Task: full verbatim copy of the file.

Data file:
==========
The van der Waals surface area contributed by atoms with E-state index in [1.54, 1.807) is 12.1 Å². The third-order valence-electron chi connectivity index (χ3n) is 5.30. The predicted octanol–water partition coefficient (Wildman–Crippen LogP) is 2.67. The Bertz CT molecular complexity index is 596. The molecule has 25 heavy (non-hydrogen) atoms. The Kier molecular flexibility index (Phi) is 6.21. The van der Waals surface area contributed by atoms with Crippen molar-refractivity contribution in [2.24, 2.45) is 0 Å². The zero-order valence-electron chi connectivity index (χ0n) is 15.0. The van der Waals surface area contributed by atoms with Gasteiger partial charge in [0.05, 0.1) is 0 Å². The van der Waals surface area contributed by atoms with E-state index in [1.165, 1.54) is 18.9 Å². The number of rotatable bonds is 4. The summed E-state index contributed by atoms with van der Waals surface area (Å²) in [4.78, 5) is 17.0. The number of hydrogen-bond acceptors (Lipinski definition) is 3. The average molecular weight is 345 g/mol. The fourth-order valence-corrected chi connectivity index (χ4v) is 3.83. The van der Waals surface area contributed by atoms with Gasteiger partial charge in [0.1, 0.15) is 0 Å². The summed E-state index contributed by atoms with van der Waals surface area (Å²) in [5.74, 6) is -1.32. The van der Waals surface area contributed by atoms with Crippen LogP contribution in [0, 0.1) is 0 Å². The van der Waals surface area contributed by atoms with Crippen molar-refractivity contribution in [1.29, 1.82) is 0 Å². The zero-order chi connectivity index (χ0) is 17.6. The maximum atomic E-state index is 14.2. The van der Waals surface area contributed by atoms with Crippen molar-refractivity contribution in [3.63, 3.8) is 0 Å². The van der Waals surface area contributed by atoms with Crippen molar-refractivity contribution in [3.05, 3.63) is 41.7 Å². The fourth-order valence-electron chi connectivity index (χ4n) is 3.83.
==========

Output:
The van der Waals surface area contributed by atoms with E-state index in [1.54, 1.807) is 12.1 Å². The third-order valence-electron chi connectivity index (χ3n) is 5.30. The predicted octanol–water partition coefficient (Wildman–Crippen LogP) is 2.67. The Bertz CT molecular complexity index is 596. The molecule has 25 heavy (non-hydrogen) atoms. The Kier molecular flexibility index (Phi) is 6.21. The van der Waals surface area contributed by atoms with Crippen molar-refractivity contribution in [2.24, 2.45) is 0 Å². The zero-order valence-electron chi connectivity index (χ0n) is 15.0. The van der Waals surface area contributed by atoms with Gasteiger partial charge in [0.05, 0.1) is 0 Å². The van der Waals surface area contributed by atoms with E-state index in [1.165, 1.54) is 18.9 Å². The number of rotatable bonds is 4. The summed E-state index contributed by atoms with van der Waals surface area (Å²) in [4.78, 5) is 17.0. The number of hydrogen-bond acceptors (Lipinski definition) is 3. The average molecular weight is 345 g/mol. The fourth-order valence-corrected chi connectivity index (χ4v) is 3.83. The van der Waals surface area contributed by atoms with Gasteiger partial charge in [0.1, 0.15) is 0 Å². The summed E-state index contributed by atoms with van der Waals surface area (Å²) in [5.74, 6) is -1.32. The van der Waals surface area contributed by atoms with Crippen LogP contribution in [0, 0.1) is 0 Å². The van der Waals surface area contributed by atoms with Crippen molar-refractivity contribution in [1.29, 1.82) is 0 Å². The zero-order chi connectivity index (χ0) is 17.6. The maximum atomic E-state index is 14.2. The van der Waals surface area contributed by atoms with Crippen molar-refractivity contribution in [3.63, 3.8) is 0 Å². The van der Waals surface area contributed by atoms with Crippen molar-refractivity contribution in [3.05, 3.63) is 41.7 Å². The fourth-order valence-electron chi connectivity index (χ4n) is 3.83.